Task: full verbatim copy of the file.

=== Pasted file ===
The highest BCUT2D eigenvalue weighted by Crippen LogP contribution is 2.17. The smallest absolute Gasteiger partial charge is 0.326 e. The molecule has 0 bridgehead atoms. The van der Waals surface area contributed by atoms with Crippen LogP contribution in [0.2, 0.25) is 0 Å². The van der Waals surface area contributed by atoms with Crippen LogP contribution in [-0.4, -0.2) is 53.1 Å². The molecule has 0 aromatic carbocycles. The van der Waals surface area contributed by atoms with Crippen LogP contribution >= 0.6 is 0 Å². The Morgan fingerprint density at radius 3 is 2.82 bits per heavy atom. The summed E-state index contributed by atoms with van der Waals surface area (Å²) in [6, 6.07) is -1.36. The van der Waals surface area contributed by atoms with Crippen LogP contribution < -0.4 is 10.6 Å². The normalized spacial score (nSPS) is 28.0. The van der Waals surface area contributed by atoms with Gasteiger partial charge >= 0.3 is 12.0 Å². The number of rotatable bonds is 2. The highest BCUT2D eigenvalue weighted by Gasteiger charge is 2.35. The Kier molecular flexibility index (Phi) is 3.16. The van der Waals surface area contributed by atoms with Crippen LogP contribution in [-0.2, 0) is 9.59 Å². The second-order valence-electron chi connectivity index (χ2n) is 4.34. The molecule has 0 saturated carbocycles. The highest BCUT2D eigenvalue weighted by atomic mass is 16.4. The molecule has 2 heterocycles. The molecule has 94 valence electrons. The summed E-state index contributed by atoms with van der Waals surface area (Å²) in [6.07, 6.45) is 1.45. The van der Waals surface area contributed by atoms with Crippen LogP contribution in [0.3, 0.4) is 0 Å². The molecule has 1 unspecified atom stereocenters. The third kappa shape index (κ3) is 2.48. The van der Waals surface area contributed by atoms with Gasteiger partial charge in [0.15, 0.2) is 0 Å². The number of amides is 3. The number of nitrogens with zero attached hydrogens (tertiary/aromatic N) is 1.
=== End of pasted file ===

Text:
The highest BCUT2D eigenvalue weighted by Crippen LogP contribution is 2.17. The smallest absolute Gasteiger partial charge is 0.326 e. The molecule has 0 bridgehead atoms. The van der Waals surface area contributed by atoms with Crippen LogP contribution in [0.2, 0.25) is 0 Å². The van der Waals surface area contributed by atoms with Crippen LogP contribution in [-0.4, -0.2) is 53.1 Å². The molecule has 0 aromatic carbocycles. The van der Waals surface area contributed by atoms with Crippen LogP contribution >= 0.6 is 0 Å². The Morgan fingerprint density at radius 3 is 2.82 bits per heavy atom. The summed E-state index contributed by atoms with van der Waals surface area (Å²) in [6, 6.07) is -1.36. The van der Waals surface area contributed by atoms with Crippen LogP contribution < -0.4 is 10.6 Å². The normalized spacial score (nSPS) is 28.0. The van der Waals surface area contributed by atoms with Gasteiger partial charge >= 0.3 is 12.0 Å². The number of rotatable bonds is 2. The highest BCUT2D eigenvalue weighted by Gasteiger charge is 2.35. The Kier molecular flexibility index (Phi) is 3.16. The van der Waals surface area contributed by atoms with Crippen LogP contribution in [-0.2, 0) is 9.59 Å². The second-order valence-electron chi connectivity index (χ2n) is 4.34. The molecule has 0 saturated carbocycles. The highest BCUT2D eigenvalue weighted by atomic mass is 16.4. The molecule has 2 heterocycles. The molecule has 94 valence electrons. The summed E-state index contributed by atoms with van der Waals surface area (Å²) in [6.07, 6.45) is 1.45. The van der Waals surface area contributed by atoms with Crippen LogP contribution in [0.3, 0.4) is 0 Å². The molecule has 1 unspecified atom stereocenters. The third kappa shape index (κ3) is 2.48. The van der Waals surface area contributed by atoms with Gasteiger partial charge in [0.15, 0.2) is 0 Å². The number of amides is 3. The number of nitrogens with zero attached hydrogens (tertiary/aromatic N) is 1.